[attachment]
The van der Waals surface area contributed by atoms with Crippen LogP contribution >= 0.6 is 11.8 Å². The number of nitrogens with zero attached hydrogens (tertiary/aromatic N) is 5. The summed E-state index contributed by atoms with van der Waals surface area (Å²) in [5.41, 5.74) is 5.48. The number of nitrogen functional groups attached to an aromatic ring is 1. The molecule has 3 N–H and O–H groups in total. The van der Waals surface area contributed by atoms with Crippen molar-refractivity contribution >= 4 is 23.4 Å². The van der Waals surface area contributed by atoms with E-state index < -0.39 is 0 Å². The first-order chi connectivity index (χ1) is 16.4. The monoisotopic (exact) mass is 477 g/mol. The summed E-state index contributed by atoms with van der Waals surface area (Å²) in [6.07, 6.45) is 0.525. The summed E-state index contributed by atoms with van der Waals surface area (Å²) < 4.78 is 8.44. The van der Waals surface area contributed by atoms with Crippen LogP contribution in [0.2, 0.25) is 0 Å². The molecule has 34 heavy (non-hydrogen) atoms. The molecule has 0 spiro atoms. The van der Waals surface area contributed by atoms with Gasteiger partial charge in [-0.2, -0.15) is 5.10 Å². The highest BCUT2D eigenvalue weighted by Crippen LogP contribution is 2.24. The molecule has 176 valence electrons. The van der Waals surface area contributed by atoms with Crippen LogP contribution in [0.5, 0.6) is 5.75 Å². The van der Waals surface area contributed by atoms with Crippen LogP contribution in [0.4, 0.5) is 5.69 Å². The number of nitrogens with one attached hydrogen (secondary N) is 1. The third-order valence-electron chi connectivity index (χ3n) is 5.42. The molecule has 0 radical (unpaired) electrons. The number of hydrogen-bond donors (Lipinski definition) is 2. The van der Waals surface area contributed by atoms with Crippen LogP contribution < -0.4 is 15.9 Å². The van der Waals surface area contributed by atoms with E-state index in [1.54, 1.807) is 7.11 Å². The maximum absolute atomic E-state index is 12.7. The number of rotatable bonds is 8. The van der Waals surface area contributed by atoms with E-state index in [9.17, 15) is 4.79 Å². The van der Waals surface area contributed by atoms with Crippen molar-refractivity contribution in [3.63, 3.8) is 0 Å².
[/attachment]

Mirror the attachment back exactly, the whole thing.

The van der Waals surface area contributed by atoms with Crippen LogP contribution >= 0.6 is 11.8 Å². The number of nitrogens with zero attached hydrogens (tertiary/aromatic N) is 5. The summed E-state index contributed by atoms with van der Waals surface area (Å²) in [5.41, 5.74) is 5.48. The number of nitrogen functional groups attached to an aromatic ring is 1. The molecule has 3 N–H and O–H groups in total. The van der Waals surface area contributed by atoms with Crippen molar-refractivity contribution >= 4 is 23.4 Å². The van der Waals surface area contributed by atoms with E-state index < -0.39 is 0 Å². The first-order chi connectivity index (χ1) is 16.4. The monoisotopic (exact) mass is 477 g/mol. The summed E-state index contributed by atoms with van der Waals surface area (Å²) in [6.07, 6.45) is 0.525. The summed E-state index contributed by atoms with van der Waals surface area (Å²) < 4.78 is 8.44. The van der Waals surface area contributed by atoms with Crippen LogP contribution in [0.2, 0.25) is 0 Å². The molecule has 34 heavy (non-hydrogen) atoms. The molecule has 0 spiro atoms. The van der Waals surface area contributed by atoms with Gasteiger partial charge in [-0.2, -0.15) is 5.10 Å². The highest BCUT2D eigenvalue weighted by Crippen LogP contribution is 2.24. The molecule has 176 valence electrons. The van der Waals surface area contributed by atoms with Crippen LogP contribution in [0.5, 0.6) is 5.75 Å². The van der Waals surface area contributed by atoms with Crippen LogP contribution in [0.4, 0.5) is 5.69 Å². The number of nitrogens with one attached hydrogen (secondary N) is 1. The third-order valence-electron chi connectivity index (χ3n) is 5.42. The molecule has 0 radical (unpaired) electrons. The number of hydrogen-bond donors (Lipinski definition) is 2. The van der Waals surface area contributed by atoms with Crippen LogP contribution < -0.4 is 15.9 Å². The van der Waals surface area contributed by atoms with E-state index in [1.54, 1.807) is 7.11 Å². The maximum absolute atomic E-state index is 12.7. The number of rotatable bonds is 8. The van der Waals surface area contributed by atoms with E-state index in [9.17, 15) is 4.79 Å². The van der Waals surface area contributed by atoms with Crippen molar-refractivity contribution in [3.63, 3.8) is 0 Å².